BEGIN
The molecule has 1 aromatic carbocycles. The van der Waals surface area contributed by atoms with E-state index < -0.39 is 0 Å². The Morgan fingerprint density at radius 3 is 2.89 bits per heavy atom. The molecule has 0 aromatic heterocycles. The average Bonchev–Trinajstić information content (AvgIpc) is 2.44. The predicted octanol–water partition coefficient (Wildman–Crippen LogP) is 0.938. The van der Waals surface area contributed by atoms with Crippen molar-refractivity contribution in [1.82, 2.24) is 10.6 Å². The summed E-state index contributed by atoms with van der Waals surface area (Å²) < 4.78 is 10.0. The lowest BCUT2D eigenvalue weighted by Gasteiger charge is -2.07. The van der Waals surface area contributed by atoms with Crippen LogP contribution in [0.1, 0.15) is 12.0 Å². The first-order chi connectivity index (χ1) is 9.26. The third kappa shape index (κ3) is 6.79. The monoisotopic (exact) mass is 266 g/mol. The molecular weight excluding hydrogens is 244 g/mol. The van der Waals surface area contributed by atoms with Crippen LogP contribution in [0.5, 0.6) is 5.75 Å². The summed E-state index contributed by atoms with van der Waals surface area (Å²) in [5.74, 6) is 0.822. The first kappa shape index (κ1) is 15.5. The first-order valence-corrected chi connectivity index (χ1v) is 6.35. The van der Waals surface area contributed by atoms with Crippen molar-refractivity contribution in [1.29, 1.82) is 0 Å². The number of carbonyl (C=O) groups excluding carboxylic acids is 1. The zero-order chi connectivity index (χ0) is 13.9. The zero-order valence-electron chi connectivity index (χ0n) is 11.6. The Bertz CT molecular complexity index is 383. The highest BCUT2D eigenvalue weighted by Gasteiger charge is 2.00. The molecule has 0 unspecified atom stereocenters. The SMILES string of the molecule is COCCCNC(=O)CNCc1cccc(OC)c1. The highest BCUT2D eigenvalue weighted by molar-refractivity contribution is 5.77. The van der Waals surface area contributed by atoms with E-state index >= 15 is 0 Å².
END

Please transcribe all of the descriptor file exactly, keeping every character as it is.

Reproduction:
The molecule has 1 aromatic carbocycles. The van der Waals surface area contributed by atoms with E-state index < -0.39 is 0 Å². The Morgan fingerprint density at radius 3 is 2.89 bits per heavy atom. The molecule has 0 aromatic heterocycles. The average Bonchev–Trinajstić information content (AvgIpc) is 2.44. The predicted octanol–water partition coefficient (Wildman–Crippen LogP) is 0.938. The van der Waals surface area contributed by atoms with Crippen molar-refractivity contribution in [1.82, 2.24) is 10.6 Å². The summed E-state index contributed by atoms with van der Waals surface area (Å²) < 4.78 is 10.0. The lowest BCUT2D eigenvalue weighted by Gasteiger charge is -2.07. The van der Waals surface area contributed by atoms with Crippen LogP contribution in [0.1, 0.15) is 12.0 Å². The first-order chi connectivity index (χ1) is 9.26. The third kappa shape index (κ3) is 6.79. The monoisotopic (exact) mass is 266 g/mol. The molecular weight excluding hydrogens is 244 g/mol. The van der Waals surface area contributed by atoms with Crippen LogP contribution in [0.5, 0.6) is 5.75 Å². The summed E-state index contributed by atoms with van der Waals surface area (Å²) in [5.74, 6) is 0.822. The first kappa shape index (κ1) is 15.5. The first-order valence-corrected chi connectivity index (χ1v) is 6.35. The van der Waals surface area contributed by atoms with Crippen molar-refractivity contribution in [1.29, 1.82) is 0 Å². The number of carbonyl (C=O) groups excluding carboxylic acids is 1. The zero-order chi connectivity index (χ0) is 13.9. The zero-order valence-electron chi connectivity index (χ0n) is 11.6. The Bertz CT molecular complexity index is 383. The highest BCUT2D eigenvalue weighted by Gasteiger charge is 2.00. The molecule has 0 unspecified atom stereocenters. The SMILES string of the molecule is COCCCNC(=O)CNCc1cccc(OC)c1. The highest BCUT2D eigenvalue weighted by molar-refractivity contribution is 5.77. The van der Waals surface area contributed by atoms with E-state index >= 15 is 0 Å².